A few weeks ago I talked about Vitor Belfort at the peak of his TRT. I said that I would talk about him again before his upcoming fight with Oscar De La Hoya.
I had initially planned an article on why Vitor would most likely beat the former boxing legend. Due to a mix of reasons, Vitor hadn’t been out of the game as long as De La Hoya, had a considerable size advantage and De La Hoya hasn’t been in shape for years with no reason to believe he would get in fight for this quick cash grab.
Then bizarrely the fight was changed to a professional bout, as opposed to a sanctioned bout. Which left me confused, but before I could wrap my head around it – De La Hoya went and got coronavirus and was replaced by Evander Holyfield.
But then it got weirder. It was announced just a few hours ago, that the celebrity boxing match would be commentated by former President and former boxing promoter Donald Trump of all people and would be taking place on the 20th anniversary of the September 11th terrorist attacks. After getting over the initial whiplash it started to make more sense, Holyfield was a supporter of Trump and likely wanted to get as many eyes on his return to professional boxing as possible.
Putting aside that this match will now clearly be a political ploy of some kind, and that the commentary will talk about everything but boxing, how does Holyfield compare to De La Hoya?
One of the chief advantages that Vitor had over De La Hoya was size and athleticism. His size advantage is gone here, but he is probably still the more athletic of the two fighters right now.
We talked in that previous Vitor article that Vitor was less a boxer, more a charging rhinoceros. If we are to attempt to seriously analyse this old man fight as any sort of legitimate contest (it’s not) – the question would be has Vitor learned to box with technical savvy.
Well, one thing we do know for sure is Vitor doesn’t tend to learn from his mistakes:
Joking aside it is very unlikely that Vitor has developed any sort of real craft or savvy in preparation for this fight. That would require this to be a serious attempt at a boxing career, rather than a trip to the circus for a quick paycheck.
Anderson Silva proved that he actually belonged in professional boxing a few months ago when he defeated Chavez Jr. in a surprisingly one sided bout.
We’ve seen that it’s not out of the realm of possibility that a great striker from MMA, can come out and defeat a respectable boxer, even if they’re not truly at the top level of the sport.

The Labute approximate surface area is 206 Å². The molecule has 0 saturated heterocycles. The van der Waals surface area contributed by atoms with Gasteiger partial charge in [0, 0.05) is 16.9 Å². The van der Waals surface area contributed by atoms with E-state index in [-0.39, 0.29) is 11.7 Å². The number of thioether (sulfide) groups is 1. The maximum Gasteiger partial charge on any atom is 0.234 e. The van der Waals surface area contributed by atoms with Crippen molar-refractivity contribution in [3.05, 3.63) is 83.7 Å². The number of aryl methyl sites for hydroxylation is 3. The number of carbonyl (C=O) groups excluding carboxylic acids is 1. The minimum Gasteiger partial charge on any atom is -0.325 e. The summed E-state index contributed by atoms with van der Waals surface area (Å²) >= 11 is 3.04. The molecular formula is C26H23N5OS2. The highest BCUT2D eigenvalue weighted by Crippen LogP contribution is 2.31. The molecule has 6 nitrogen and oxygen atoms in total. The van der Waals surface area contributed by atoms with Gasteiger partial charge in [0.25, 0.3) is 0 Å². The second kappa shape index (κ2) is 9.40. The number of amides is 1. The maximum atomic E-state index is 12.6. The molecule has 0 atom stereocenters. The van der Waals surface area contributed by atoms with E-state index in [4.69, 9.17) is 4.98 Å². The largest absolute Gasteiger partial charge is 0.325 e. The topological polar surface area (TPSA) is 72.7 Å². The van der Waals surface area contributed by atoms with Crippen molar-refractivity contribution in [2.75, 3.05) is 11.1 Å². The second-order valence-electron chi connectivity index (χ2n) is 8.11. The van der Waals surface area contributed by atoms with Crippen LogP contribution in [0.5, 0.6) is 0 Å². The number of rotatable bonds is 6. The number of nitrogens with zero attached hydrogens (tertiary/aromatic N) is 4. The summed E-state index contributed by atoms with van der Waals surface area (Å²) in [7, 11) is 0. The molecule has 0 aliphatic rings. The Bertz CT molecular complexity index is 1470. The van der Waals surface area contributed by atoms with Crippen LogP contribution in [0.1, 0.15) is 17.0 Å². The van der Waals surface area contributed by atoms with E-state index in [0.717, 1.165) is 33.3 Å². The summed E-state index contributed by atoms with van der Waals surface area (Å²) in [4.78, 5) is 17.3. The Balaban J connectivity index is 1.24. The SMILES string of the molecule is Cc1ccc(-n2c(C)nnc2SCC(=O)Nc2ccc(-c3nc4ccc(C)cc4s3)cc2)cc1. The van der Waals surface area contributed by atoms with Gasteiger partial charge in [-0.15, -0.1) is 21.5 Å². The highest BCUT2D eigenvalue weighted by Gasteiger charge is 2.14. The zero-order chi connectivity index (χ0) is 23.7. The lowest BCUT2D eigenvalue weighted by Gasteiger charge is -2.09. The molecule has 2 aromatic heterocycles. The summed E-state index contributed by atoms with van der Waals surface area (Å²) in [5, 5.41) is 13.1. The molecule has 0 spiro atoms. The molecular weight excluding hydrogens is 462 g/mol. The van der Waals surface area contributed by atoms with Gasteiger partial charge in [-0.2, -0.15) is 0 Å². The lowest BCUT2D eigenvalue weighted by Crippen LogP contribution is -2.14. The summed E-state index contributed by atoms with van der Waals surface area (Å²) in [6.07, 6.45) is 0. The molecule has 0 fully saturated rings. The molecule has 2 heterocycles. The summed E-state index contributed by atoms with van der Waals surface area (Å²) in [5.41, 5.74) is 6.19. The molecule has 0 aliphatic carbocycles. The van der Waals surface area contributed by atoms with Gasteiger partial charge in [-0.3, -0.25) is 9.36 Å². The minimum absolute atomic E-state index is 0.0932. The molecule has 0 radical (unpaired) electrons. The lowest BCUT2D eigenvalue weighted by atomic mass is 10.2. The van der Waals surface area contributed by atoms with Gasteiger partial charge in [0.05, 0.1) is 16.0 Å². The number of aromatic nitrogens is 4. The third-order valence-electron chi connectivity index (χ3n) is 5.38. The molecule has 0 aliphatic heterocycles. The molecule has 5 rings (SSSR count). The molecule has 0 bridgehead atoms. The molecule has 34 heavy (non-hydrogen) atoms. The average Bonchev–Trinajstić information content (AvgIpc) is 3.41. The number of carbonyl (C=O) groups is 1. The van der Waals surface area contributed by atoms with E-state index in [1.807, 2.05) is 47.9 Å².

So it stands to reason here that Belfort should have a chance just by pure virtue of strength and athleticism. The caveat here though is unlike Silva, Belfort is not a great striker. He was an unrelenting force, and is that enough vs a larger man, with far more experience in the sport who is willing to do this:
The greatest foul of all time. Inarguably intentional, yet so majestic. The kind of fouls that lead to Mike Tyson biting your eat off in frustration. Holyfield was a nasty, gritty fighter who could dig down and pull some truly heinous sh*t off in a boxing match and still get away with it.
If you were able to challenge him skill for skill, very few could deal with his outright cheating, which he consistently got away with. Make no mistake, this isn’t a condemnation of Holyfield. He was a truly fantastic boxer, but he was a dirty fighter, and when the referee is allowing dirty fighting, there’s no incentive not to do it.
How will Vitor cope against Holyfield? And will it even be an entertaining fight? Will it end up just being something we briefly talk about in the news due to its controversial commentator bringing his day job into boxing?
I guess we’ll find out on Saturday, but honestly, I won’t judge any of you if you just sit this one out.
About the author:
Andrew is Diesel’s very own analyst, running Diesel’s online magazine. Diesel lean’s on his expertise in breaking down fighters, analysing match ups and helping Diesel shape it’s next generation of fighters.
In addition to providing private striking coaching, Andrew has spent time as a staff writer for Muay-Thai-Guy.com, being personally endorsed by the website’s founder, Sean Fagan.